Making a case for homeschooling Max Victor Belz: I don't want my children fed or clothed by the state, but if I had to choose, I would prefer that to their being educated by the state. Stephen Arons: Why is it that millions of children who are pushouts or dropouts amount to business as usual in the public schools, while one family educating a child at home becomes a major threat to universal public education and the survival of democracy? George Bernard Shaw: The only time my education was interrupted was when I was in school. My schooling not only failed to teach me what it professed to be teaching, but prevented me from being educated to an extent which infuriates me when I think of all I might have learned at home by myself. Mark Twain: I have never let my schooling interfere with my education.
Making a case for homeschooling Margaret Mead: My grandmother wanted me to have an education, so she kept me out of school. Manfred B. Zysk: A family member asked my wife, "Aren't you concerned about his (our son's) socialization with other kids?" My wife gave this response: "Go to your local middle school, junior high, or high school, walk down the hallways, and tell me which behavior you see that you think our son should emulate.“ Joseph Sobran: In 100 years we have gone from teaching Latin and Greek in high school to teaching Remedial English in college. Steve Dasbach: Government schools can't teach reading, writing, and arithmetic -- why should we trust them to teach morality, respect, and character? If public education does for ethics what it's done for learning, we'll end up with a generation of immoral, disrespectful, and characterless students.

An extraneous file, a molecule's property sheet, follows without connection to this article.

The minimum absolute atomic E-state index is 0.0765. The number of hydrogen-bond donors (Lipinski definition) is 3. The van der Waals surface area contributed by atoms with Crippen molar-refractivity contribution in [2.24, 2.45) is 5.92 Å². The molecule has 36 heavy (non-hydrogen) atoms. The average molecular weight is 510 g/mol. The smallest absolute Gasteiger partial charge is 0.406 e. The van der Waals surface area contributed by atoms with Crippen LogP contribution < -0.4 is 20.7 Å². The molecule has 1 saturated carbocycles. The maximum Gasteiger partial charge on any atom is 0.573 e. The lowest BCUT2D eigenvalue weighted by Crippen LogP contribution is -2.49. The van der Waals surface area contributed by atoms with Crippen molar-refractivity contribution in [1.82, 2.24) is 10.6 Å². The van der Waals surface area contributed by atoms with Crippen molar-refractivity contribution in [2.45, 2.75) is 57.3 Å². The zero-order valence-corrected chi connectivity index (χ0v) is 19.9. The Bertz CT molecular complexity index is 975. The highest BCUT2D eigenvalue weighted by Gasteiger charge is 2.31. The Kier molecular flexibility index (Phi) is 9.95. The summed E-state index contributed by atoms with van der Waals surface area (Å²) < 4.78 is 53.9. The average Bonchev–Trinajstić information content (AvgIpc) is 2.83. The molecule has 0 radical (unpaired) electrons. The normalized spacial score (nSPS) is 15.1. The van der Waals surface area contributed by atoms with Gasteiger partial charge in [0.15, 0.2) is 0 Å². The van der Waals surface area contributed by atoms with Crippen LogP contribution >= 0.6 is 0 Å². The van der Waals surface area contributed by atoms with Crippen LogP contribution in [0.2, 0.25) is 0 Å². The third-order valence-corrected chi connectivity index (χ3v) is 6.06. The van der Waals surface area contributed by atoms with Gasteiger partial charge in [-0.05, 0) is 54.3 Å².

Self-sufficiency, not dependence on government, creates freedom Mark Twain: The mania for giving the Government power to meddle with the private affairs of cities or citizens is likely to cause endless trouble, through the rivaly of schools and creeds that are anxious to obtain official recognition, and there is great danger that our people will lose our independence of thought and action which is the cause of much of our greatness, and sink into the helplessness of the Frenchman or German who expects his government to feed him when hungry, clothe him when naked, to prescribe when his child may be born and when he may die, and, in time, to regulate every act of humanity from the cradle to the tomb, including the manner in which he may seek future admission to paradise.
Self-sufficiency, not dependence on government, creates freedom James Madison: If Congress can employ money indefinitely to the general welfare, and are the sole and supreme judges of the general welfare, they may take the care of religion into their own hands; they may appoint teachers in every State, county and parish and pay them out of their public treasury; they may take into their own hands the education of children, establishing in like manner schools throughout the Union; they may assume the provision of the poor; they may undertake the regulation of all roads other than post-roads; in short, every thing, from the highest object of state legislation down to the most minute object of police, would be thrown under the power of Congress... Were the power of Congress to be established in the latitude contended for, it would subvert the very foundations, and transmute the very nature of the limited Government established by the people of America. Walter E. Williams, quotes about Education: Experts and the educated elite have replaced what worked with what sounded good. Society was far more civilized before they took over our schools, prisons, welfare programs, police departments and courts. It's high time we ran these people out of our lives and went back to common sense.